Icelandicdescendant reflects upon marina life in Blaine harbor

Published on Thu, Mar 3, 2005 by Lowell Jackson

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Icelandic descendant reflects
upon marina life in Blaine harbor

By Lowell Jackson

In the early 1970s, a man of Icelandic descent became the successor to Berg Shipyard on the Blaine Harbor landfill. He named the family business the Westman Industrial Company, which previously had a few owners. At the time, the nearest neighbors were the Blaine Marina, CK Fish, Boundary Fish and the Harbor Cafe.

Until l989, Carl Westman, his wife Berdine and son Larry operated the company that engaged in boat repair and the manufacture of fishing equipment. The latter included purse seine net reels and hydraulic equipment, with customers flocking to his business from Kodiak, Dutch Harbor and up and down the Washington coast to Oregon.

“Berdine became the office manager while Larry assisted in the office and parts department,” Westman said. “My wife was very outgoing while I am rather quiet and soft-spoken. With limited experience and training, she nevertheless did an outstanding job in helping our business to prosper.”

“When you’re the owner, you do practically everything,” he continued. “You procure the jobs and supervise the construction and rebuilding of boats. We had mostly wooden boats to begin with and did almost all kinds of work on them. We shortened, lengthened, rebuilt, and did general repair on pleasure and commercial fishing boats, including shafting propellers, engine replacements and general overhauling.”

Westman’s major business came from Alaska, from crab fishermen, bottom fish and salmon boats. Vessels, however, came from all over the country – scallopers from Maine and Massachusetts and shrimp boats from Louisiana and Texas who reached Blaine Harbor via the Panama Canal.

In Blaine alone, there were 50 fishing boats. During peak years, Westman hired up to 32 employees on a seasonal basis. They included marine carpenters, welders and fabricators, electricians and hydraulic personnel. On average, the company employed 15 to 17 full-time employees who Westman still keeps in contact with and regards as close friends to this day.

After more than 15 years, Westman sold his business to Jack Dawson. “Bob Gudmundson is the primary owner now. It still operates under the name of Westman Marine, although I sold out and got out. I was 65-years-old and ready to retire,” he smiled whimsically. “I could see the handwriting on the wall.”

“The fishing industry has now diminished greatly. Fewer salmon are caught and there’s the depletion of crab. Alaska Packers on the Semiahmoo spit had a great fleet of fishing vessels and hired approximately 100 people – all faded into history now. The shrimp from Kodiak is completely gone. I’m guessing, but I think there are only 10 commercial fishing vessels in Blaine and a similar downsizing in Bellingham as well.”

Carl Westman was born in Bellingham and grew up in Marietta, five miles west of Bellingham, which he describes as ‘a quaint little village right on the Nooksack River.’ Both of his parents were born in Iceland. His father, Carl, came from an area near Husavik; his mother, Anita, from Djupogvur. He has a sister, Sigrid Powers, who resides in Bellingham.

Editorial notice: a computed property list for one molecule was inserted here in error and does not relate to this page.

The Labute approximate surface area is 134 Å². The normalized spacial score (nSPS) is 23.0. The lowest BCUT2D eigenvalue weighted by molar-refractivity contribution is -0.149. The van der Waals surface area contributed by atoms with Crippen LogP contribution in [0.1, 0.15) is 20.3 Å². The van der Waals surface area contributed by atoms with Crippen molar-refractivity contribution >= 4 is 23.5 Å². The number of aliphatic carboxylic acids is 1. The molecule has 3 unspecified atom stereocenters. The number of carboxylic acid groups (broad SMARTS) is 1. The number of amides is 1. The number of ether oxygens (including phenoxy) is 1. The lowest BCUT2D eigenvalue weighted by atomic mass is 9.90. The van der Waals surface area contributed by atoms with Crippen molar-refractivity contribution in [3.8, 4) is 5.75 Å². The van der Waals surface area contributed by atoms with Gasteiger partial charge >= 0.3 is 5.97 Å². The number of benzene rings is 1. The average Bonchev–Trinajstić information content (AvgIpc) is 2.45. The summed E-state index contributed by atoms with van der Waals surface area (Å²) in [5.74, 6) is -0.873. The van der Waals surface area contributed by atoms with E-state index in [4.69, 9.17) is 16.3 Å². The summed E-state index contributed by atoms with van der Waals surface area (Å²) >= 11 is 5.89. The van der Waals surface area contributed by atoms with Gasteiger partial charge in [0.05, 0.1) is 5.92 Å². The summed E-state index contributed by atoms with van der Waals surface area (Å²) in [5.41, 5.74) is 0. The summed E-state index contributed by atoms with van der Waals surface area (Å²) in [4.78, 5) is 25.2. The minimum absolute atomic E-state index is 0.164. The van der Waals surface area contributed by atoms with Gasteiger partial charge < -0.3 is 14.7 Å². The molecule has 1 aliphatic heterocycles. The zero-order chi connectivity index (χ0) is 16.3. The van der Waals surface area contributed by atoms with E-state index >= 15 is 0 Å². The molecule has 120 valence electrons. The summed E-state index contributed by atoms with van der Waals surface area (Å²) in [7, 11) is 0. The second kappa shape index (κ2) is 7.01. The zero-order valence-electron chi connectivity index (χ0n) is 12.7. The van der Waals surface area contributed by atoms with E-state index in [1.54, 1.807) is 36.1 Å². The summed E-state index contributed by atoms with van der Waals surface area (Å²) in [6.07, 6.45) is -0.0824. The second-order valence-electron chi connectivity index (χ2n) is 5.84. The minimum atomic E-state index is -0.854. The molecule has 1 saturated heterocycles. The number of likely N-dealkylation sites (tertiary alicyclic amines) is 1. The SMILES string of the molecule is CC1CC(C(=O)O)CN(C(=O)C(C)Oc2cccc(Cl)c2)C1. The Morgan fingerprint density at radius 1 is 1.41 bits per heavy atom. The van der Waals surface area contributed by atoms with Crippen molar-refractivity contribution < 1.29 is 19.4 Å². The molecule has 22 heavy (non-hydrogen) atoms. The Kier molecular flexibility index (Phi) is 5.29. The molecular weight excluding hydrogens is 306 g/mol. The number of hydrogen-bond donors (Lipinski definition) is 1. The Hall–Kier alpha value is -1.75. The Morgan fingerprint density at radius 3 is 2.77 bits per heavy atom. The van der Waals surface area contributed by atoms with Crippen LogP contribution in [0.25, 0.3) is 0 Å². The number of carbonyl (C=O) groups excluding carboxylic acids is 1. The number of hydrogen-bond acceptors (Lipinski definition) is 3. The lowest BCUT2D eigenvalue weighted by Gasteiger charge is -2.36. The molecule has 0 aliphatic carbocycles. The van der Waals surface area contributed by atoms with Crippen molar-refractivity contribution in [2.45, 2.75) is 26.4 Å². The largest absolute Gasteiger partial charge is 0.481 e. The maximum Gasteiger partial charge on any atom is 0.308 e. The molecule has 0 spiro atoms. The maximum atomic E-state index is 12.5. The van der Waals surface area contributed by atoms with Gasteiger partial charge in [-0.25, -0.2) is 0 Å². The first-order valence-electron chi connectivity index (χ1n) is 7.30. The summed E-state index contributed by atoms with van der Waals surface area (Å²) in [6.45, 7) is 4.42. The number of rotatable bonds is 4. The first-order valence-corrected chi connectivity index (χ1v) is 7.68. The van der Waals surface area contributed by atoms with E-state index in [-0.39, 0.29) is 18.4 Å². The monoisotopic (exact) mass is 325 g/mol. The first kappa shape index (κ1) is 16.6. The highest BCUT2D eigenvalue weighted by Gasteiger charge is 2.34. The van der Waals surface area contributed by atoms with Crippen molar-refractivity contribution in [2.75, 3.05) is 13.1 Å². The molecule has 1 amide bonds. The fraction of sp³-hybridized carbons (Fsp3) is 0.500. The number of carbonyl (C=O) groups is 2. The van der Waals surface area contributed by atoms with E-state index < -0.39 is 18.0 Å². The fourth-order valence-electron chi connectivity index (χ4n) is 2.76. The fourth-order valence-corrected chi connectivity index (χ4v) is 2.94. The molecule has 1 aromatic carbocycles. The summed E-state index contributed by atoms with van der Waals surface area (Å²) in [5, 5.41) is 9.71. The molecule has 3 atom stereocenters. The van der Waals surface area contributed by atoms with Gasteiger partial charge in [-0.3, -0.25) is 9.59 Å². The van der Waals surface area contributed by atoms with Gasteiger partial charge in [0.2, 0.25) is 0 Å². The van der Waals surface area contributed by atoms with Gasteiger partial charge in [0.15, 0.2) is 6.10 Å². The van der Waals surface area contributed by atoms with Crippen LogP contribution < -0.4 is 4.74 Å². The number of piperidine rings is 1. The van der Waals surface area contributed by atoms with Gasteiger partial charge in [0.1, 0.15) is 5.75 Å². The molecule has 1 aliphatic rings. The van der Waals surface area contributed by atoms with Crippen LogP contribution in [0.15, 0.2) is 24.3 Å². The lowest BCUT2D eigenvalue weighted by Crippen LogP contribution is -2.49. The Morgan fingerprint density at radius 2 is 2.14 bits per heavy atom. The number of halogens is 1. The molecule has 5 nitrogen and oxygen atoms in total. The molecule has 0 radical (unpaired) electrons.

After graduating from Bellingham high school, he attended Bellingham Normal School, now Western Washington University. In 1942, he enlisted in the Army Air Force and became a pilot on B-24s, completing 30 missions over Europe. He married his wife, the former Berdine Markwood of Bellingham, prior to release in 1945. She died in 1996 from cancer and other complications.

Following the war, Westman operated a service station business in Bellingham for a couple of years, then moved to Point Roberts in 1948 to manage The Breakers nightclub for five years. Returning to Bellingham, he started working at Weldcraft (Steel & Marine) Shipyard (now Northbound) and remained there 15 years, supervising the yard for 11 years. Prior to buying his business in Blaine, he started Post Point Industries, successor to PAF (a big salmon company) for four years.

Fifteen years ago, Carl Westman built an impressive home on Birch Point Drive at Birch Bay where he entertains often. The two-story, 3,000-square foot house, painted salmon pink, boasts two kitchens, upstairs and down, to cater to family reunions held at Thanksgiving, Christmas, Easter, Fourth of July as well as other gatherings. Once a month, he hosts Monday evening get-togethers with upwards to 20 friends for pot luck and programs involving poetry, videos, music and readings of short stories.

On Sunday, February 20, he hosted a potluck for the Icelandic Heritage Society, a membership of 15 from Point Roberts and Blaine. Jerry Gay, Pulitzer prize-winning photographer, chaired the meeting. “There are probably 6,000 Icelandic descendants in our area at this time,” Westman said.

“I have been to Iceland three times. The first time I camped out with friends and cousins all around the island, which is about the size of the state of Washington with a population of approximately 270,000. The scenery is so unusual and beautiful. Land there to the south is very verdant and green with unusual glacier formations and hundreds upon thousands of migratory birds.”

“Reykjavik, the capitol, is quite modern. The whole city is heated by thermal energy and has one of the highest standards of living in the world. It also has the highest literacy and the oldest parliamentary form of government in the world.”

Westman maintains his home without assistance and is an avid gardener. His front garden is one of the show places along the bay waterfront in Birch Bay.